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‘He who climbs upon the highest mountains laughs at all tragedies, real for imaginary’.

- Nietzsche

Friedrich Nietzsche was a german philosopher, scholar, poet, cultural critic , philosopher born 1844-1910. His fundamental question is asking what is the proper quest for human subjectivity? His body of works cover a large scope ranging from philosophical polemics, cultural criticism, critique on Christianity, poetry, arts, literature, tragedy, value. For the topic discussed here is the role of pain suffering in human development to an Ubermensch or overman. His phrase most commonly echoed throughout modern culture used in pop songs unknowingly is ‘what doesn’t kill you makes you stronger’ . Nietzsche wants us to see its the journey pain suffering is an inescapable condition of the human existence. We are on the way the unbearable present striving towards a worthy ideal that gives life meaning, purpose and is the antidote to ultimate despair of nihilism. An individual solely pursuing happiness will have a shallow, unfulfilled, one dimensional existence because joy does not come without suffering, the two come hand in hand. Upon reaching the top of the mountain one does not experience a deep level of fulfillment without the strain of the climb to get there. Nietzsche writes, ‘Examine the lives of the best and most fruitful people and peoples and ask yourselves whether a tree that is supposed to grow to a proud height can dispense with bad weather and storms; weather misfortune and external resistance, some kinds of hatred, jealousy, stubbornness, mistrust hardness, avarice and violence do not belong among the favorable conditions without which any great growth even of virtue is scarcely possible’.  Modern philosopher Alain De Botton adds ‘ We should not feel embarrassed by our difficulties, only by our failure to grow anything beautiful from them’.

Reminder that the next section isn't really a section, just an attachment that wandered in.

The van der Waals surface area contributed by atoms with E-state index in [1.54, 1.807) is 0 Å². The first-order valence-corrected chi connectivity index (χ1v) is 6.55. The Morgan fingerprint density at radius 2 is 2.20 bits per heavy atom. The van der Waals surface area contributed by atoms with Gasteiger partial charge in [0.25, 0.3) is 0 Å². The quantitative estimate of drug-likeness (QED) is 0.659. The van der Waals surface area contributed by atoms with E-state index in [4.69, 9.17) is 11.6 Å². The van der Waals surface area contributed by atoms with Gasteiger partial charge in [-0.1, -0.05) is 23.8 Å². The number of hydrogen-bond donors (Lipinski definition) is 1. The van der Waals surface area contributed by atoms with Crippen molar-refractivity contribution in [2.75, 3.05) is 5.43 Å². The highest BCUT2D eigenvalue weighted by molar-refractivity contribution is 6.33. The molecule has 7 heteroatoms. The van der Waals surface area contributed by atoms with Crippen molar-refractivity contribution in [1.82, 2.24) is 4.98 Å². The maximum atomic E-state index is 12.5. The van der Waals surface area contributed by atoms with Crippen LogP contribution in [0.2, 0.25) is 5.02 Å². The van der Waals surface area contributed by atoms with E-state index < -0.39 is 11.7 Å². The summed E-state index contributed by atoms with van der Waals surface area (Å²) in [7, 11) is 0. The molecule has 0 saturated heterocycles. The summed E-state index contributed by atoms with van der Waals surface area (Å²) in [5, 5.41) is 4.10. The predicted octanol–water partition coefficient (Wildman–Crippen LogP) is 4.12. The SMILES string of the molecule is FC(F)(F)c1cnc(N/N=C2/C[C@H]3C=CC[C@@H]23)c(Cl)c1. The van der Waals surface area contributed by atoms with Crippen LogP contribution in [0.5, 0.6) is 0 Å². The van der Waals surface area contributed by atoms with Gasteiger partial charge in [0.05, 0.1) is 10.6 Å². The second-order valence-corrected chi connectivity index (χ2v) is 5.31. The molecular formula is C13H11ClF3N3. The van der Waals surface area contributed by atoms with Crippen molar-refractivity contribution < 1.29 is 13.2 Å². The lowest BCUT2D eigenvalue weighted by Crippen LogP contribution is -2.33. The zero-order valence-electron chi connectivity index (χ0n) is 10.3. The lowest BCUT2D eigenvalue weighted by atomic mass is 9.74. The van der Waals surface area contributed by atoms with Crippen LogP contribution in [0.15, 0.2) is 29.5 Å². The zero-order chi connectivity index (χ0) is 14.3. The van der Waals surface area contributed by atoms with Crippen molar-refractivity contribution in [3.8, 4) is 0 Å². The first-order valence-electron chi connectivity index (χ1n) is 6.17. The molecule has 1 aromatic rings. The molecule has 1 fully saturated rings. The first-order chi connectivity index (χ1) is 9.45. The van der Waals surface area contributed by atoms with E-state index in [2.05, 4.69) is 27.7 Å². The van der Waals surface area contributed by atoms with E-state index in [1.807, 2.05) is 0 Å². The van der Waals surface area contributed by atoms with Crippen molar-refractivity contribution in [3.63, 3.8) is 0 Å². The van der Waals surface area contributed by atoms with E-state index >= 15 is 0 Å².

See our tribute to Nietzsche by viewing our Zarathustra Tee.

For further reading see ‘Thus Spoke Zarathustra’ by Friedrich Nietzsche & ‘Consolations of Philosophy’, by Alain De Botton.


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